Let’s call it the economic imperative; the argument against stringent immigration laws that had success in Arizona and Utah. The argument makes a case in favor of immigrants for a very sound economic reason – immigrants are vital to the economic well being of the state. In Arizona and in Utah the message was carried by state and local chambers of commerce, those who foot the bills for the expensive political campaigns that keep the state legislators in office. It’s been those guys, the big money guys, that have made an impact where regular folks haven’t. And that’s because the big money guys understand how the immigrant community is needed to keep their states solvent and the money flowing.
Florida’s beginning to get it as well.
Fox News Latino reports that there are two bills gaining strength in the Florida state legislature that would mimic Arizona’s sb1070 to some extent: HB7089, introduced by Republican Rep. William Snyder, gives police the authority to
- investigate the immigration status of people in custody if the police think the person is undocumented, and
- requires companies to use the E-Verify program to check the legal status of their employees.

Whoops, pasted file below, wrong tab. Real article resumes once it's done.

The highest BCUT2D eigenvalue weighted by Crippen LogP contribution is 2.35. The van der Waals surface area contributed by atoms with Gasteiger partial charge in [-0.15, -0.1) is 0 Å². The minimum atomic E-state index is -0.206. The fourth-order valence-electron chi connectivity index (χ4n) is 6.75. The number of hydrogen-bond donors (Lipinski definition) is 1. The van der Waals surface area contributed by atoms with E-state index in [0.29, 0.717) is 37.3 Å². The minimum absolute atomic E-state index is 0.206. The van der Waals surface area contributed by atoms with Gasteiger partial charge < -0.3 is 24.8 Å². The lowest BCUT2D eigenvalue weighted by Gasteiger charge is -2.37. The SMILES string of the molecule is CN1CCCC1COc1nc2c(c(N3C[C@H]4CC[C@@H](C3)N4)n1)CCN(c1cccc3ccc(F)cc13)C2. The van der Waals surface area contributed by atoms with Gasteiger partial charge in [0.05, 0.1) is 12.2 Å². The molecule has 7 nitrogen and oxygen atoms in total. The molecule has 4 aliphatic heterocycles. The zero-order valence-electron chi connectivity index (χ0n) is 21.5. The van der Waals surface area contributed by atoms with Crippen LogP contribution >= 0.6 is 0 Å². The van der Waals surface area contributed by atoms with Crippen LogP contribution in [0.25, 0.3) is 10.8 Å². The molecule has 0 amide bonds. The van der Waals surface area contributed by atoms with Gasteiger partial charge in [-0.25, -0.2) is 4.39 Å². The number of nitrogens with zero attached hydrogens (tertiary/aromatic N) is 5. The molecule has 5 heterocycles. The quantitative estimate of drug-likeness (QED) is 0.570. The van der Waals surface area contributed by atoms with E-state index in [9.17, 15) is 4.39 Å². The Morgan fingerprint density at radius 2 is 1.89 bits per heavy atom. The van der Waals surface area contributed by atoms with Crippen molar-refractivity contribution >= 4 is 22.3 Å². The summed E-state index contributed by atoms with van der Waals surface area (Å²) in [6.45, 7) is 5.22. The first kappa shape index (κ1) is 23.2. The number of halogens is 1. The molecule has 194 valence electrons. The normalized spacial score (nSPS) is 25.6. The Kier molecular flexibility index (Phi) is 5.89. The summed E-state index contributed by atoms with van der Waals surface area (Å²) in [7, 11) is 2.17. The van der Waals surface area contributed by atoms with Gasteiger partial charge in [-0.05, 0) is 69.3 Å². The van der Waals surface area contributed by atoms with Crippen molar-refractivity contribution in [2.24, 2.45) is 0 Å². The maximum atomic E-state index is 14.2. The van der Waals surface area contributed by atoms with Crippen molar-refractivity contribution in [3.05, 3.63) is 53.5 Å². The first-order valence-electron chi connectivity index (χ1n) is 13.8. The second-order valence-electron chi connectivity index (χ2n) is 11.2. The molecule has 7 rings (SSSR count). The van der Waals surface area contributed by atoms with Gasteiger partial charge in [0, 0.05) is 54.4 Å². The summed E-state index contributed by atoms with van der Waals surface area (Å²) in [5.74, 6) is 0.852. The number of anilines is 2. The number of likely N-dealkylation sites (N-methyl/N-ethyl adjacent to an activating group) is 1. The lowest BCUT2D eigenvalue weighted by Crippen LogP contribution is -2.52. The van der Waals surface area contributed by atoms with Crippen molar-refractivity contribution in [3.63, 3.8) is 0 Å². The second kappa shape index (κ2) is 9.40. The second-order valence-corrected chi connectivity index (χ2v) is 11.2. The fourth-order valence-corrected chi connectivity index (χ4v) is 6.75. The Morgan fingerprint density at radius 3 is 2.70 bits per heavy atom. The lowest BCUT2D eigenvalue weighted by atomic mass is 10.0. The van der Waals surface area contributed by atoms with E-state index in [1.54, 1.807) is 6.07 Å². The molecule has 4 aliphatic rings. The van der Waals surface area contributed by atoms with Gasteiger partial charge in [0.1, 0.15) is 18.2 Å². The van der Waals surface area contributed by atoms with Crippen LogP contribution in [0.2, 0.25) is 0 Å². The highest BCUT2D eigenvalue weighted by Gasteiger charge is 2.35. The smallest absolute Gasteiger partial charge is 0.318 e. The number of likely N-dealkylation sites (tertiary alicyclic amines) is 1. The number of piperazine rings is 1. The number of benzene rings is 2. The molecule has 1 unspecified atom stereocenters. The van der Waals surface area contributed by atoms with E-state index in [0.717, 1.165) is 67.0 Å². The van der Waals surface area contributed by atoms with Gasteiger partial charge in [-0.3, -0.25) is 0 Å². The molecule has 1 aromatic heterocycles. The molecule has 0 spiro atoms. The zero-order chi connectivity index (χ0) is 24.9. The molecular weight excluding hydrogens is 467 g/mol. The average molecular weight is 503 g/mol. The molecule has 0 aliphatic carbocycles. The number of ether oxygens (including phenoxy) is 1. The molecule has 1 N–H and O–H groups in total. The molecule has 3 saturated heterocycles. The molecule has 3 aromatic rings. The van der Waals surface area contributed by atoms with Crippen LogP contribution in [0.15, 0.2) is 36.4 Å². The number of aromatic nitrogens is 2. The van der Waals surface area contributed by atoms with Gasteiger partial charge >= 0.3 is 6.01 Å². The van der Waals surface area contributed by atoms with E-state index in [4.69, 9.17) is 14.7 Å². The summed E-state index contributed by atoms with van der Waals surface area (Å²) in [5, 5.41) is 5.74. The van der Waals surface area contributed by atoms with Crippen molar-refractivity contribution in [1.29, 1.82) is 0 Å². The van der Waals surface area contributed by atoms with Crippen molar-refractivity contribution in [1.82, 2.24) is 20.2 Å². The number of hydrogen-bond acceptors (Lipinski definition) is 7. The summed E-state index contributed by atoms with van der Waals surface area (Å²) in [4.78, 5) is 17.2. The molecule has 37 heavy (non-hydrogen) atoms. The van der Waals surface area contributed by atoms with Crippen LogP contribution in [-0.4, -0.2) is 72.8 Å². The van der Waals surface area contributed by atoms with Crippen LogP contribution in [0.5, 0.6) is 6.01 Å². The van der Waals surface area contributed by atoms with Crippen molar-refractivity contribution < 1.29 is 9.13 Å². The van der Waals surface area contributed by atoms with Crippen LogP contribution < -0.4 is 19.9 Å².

SB2040, sponsored by Republican Sen. Anitere Flores, directs
- sheriff’s departments in the state to establish agreements with the Department of Homeland Security to detain foreigners with a criminal record, and
- all local police departments to take part in the Secure Communities program that verifies the immigration status of all persons under arrest.
Opponents of the bills, including the Florida Immigrant Coalition, say that they would send the state into economic turmoil; Florida is deeply dependent on Latino spending, labor and investment.
In fact, Latinos are so ingrained in the state economy that the economic imperative in Florida is enormous.
Hispanics leaving Florida will mean more homes in foreclosure, fewer tourists on the beaches and fewer shoppers in the malls.
If all undocumented aliens were deported from Florida, the state would lose activities that contribute $43 billion to the economy, along with 262,436 jobs, according to the Perryman Group report.
Tourism, which poured $60.9 billion into the state economy in 2009, is another area that would be hit by an “anti-immigrant law,” Kateel said.
Brazil, Venezuela, Mexico, Colombia and Argentina accounted for 1.7 million tourists who visited Florida in 2009, according to official figures from Visit Florida.
Both bills are making their way through the committee process.
Follow Victor Landa on Twitter: @vlanda
[Photo by StuSeeger]
Reposted with permission from Taco News